Reconsider bin Laden’s Assassination: Take the Streets for peace, Not Hate

Posted by on May 8th, 2011 and filed under FEATURED. You can follow any responses to this entry through the RSS 2.0. You can leave a response or trackback to this entry


Matt Brauer

AS I watched the images of animated crowds gathering outside the White House and in lower Manhattan last Sunday night, I could not help but wonder exactly what was being celebrated in the chants and songs resounding in the streets. In spite of the unquestionably murderous acts perpetrated by Osama bin Laden and his followers around the world, it remains troubling that this cathartic “Mission Accomplished” moment, which ten years and two wars have failed to provide, could only arise from a political killing committed thousands of miles away. President Obama solemnly declared that justice had been done, and most of those interviewed on the news echoed his pronouncement. Rather than take such sentiments for granted, we ought to consider precisely what we believe justice to be.

We must first clarify what happened. Saying that Osama bin Laden died is misleading. He was assassinated in a covert mission by United States operatives. While the administration claims there was a contingency plan to capture Bin Laden alive, officials have also admitted that Bin Laden was unarmed when he was shot in the head. Obama’s administration followed the same mythical, “Wanted Dead or Alive,” wild west logic of justice that former president George W. Bush laid out in 2001. Declaring bin Laden an enemy combatant, they circumvented the procedural justice enshrined in the values of our judiciary system, even though legal procedures are far from unprecedented for violent leaders like Bin Laden. Slobodan Milosevic, Charles Taylor and Saddam Hussein all had trials, whether in their own countries or in international forums.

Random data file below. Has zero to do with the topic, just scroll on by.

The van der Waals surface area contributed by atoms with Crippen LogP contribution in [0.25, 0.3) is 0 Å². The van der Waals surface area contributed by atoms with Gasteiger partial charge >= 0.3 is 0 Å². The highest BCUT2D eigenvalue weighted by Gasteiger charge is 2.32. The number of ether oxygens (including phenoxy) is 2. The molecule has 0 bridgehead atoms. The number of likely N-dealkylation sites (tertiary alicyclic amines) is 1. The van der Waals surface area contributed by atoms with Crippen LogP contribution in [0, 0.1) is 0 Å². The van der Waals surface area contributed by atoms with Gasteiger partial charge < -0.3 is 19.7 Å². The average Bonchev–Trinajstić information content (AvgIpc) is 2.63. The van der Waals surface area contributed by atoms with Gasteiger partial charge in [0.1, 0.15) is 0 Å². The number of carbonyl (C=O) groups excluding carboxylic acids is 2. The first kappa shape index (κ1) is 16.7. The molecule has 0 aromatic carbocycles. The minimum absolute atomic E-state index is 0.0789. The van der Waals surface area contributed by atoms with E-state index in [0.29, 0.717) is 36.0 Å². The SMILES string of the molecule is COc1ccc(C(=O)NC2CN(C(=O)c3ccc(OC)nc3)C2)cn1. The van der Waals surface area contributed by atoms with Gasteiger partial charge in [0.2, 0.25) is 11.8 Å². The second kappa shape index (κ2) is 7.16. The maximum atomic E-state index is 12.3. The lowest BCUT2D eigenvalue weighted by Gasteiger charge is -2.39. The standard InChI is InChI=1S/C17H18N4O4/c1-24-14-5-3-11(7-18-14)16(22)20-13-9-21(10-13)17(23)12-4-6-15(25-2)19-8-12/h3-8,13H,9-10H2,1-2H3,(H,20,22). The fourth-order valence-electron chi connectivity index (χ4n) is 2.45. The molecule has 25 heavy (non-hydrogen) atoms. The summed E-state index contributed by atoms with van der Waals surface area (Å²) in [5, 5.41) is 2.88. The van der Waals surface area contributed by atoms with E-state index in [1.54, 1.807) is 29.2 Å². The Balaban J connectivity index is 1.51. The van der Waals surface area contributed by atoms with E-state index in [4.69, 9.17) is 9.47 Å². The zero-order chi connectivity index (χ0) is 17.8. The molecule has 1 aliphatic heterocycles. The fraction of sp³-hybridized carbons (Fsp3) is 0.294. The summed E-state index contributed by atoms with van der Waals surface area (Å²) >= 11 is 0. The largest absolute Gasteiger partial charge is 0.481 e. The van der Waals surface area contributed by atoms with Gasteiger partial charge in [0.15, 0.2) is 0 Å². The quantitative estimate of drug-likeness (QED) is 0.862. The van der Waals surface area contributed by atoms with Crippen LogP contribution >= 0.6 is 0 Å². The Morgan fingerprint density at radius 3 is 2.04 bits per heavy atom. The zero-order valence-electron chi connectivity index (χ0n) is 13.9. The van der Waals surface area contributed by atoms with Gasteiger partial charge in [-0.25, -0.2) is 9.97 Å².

However, the preference among American officials for extralegal assassinations has a long history as well. This latest installment reflects the dangerous idea that we may withhold legal rights from certain accused criminals based on the nature of their suspected crimes and, if not explicitly, on their national origin and religious belief. We do not have to look far to see the frightening consequences of this shift within our own borders.

Almost anyone can recount a story of profiling in airport security screenings. Leaked secret documents have revealed the horrific treatment of prisoners at Guantánamo. Legal manipulation in connection with terrorism trials has quietly become commonplace, as in the case of Syed Fahad Hashmi. An American citizen of Pakistani origin, student-activist and Muslim, Syed was held for four years without trial and manipulated into accepting a plea bargain which saw him incarcerated in a Supermax prison. He was accused of having briefly housed an acquaintance that later delivered ponchos, raincoats and socks to an al-Qaeda leader in Pakistan.

Beyond the disturbing implications of our de facto redefinition of justice, we must ask ourselves an even bigger question: Is true justice to be found in vengeful or punitive measures or in actions that address the conditions inciting people to hatred and hostility? Is Bin Laden’s death a victory for the United States, for freedom and morality, or is it just one more moment in an ongoing cycle of marginalization and violence? Do our actions at home and abroad reflect our stated belief that all people are created equal or reflect an ideology of power and exclusion?

Bin Laden’s assassination punctuates a tragic chapter in contemporary history. Before we go into the streets in celebration, we should take this moment to reflect on our own history in the Middle East and central Asia, on our treatment of prisoners in places like Abu Ghraib and Guantánamo and on stories like that of Syed Fahad Hashmi. Then, when we do go into the streets, may it be for the sake of peace instead of in the name of violence.

— Brauer is a senior from Wheaton, Ill., majoring in romance languages.

The DePauw

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